He may have gone full tilt pop, but Elvis Costello hasn't lost his comic edge. On his latest, Punch the Clock, he sings, "crawling around with my crooner cufflinks and my calling card cologne, but the realization of being replaced starts to tell tales across my face, without a soul to talk to or a hair out of place."
Costello may well have lost his spot as new wave's master of contempt, but he seems comfortable enough in his new role of raising pop's consciousness.
As Punch the Clock, and even more, Costello's recent appearance at the Pier in Manhattan, shows, he doesn't have the big voice to make the transition from WNEW-FM to the make-believe ballroom on the AM side of the dial. Then again Frank Sinatra wouldn't know what to do with a lyric like "Shipbuilding."
Costello's slow tunes — "Shipbuilding," "Clowntime Is Over," "Kid About It" and, don't forget, "Alison" — have grown more and more important to his live shows. In fact, he didn't build up the steam on August 10 until the final encores, implying perhaps that's he does feel a bit alone. Or maybe he just didn't want to let his unconverted fans down. Unfortunately, whether because of a long time on the road or natural facts, Costello just didn't have the pipes to carry the show on their own. Flats and cracks that can be smoothed out in the studio, were all too obvious on stage. Fortunately, the Attractions were in fine form, the four-man TKO horns punched up the sound and, most of all, Costello's material hasn't lost its edge.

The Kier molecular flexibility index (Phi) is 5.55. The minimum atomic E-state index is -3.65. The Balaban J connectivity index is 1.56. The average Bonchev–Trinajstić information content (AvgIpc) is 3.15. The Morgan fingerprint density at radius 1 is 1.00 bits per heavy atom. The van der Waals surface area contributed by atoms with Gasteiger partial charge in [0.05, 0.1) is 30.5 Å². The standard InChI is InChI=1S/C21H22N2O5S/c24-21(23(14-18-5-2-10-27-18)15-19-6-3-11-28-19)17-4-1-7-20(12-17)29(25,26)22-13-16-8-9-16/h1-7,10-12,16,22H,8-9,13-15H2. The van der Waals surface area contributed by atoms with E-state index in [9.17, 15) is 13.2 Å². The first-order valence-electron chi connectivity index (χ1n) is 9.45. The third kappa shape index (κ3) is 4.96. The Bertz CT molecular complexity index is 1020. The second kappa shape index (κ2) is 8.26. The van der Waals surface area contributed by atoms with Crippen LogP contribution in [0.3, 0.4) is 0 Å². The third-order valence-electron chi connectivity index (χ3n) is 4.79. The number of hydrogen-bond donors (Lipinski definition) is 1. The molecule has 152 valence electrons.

Costello reached back to his first album and did material from all of the records except for the country album and Armed Forces. He did about half of the show with the horns, half with just the Attractions. No covers this time, except for a bit of "Backstabbers," which he used as a lead into "King Horse."
As for the album, it's half great, half OK. The first three tunes, "Shipbuilding," "Invisible Man" and "Pills and Soap" stand with anything that preceded. Costello's insistence on wordplay and a certain amount of complexity, as well as his refusal to cave in to the dancers, has to be admired. On the aforementioned, he raises pop music to a level heretofore scaled by only a few, maybe only Randy Newman. Half of a great Elvis Costello album isn't bad. But there's more to be had.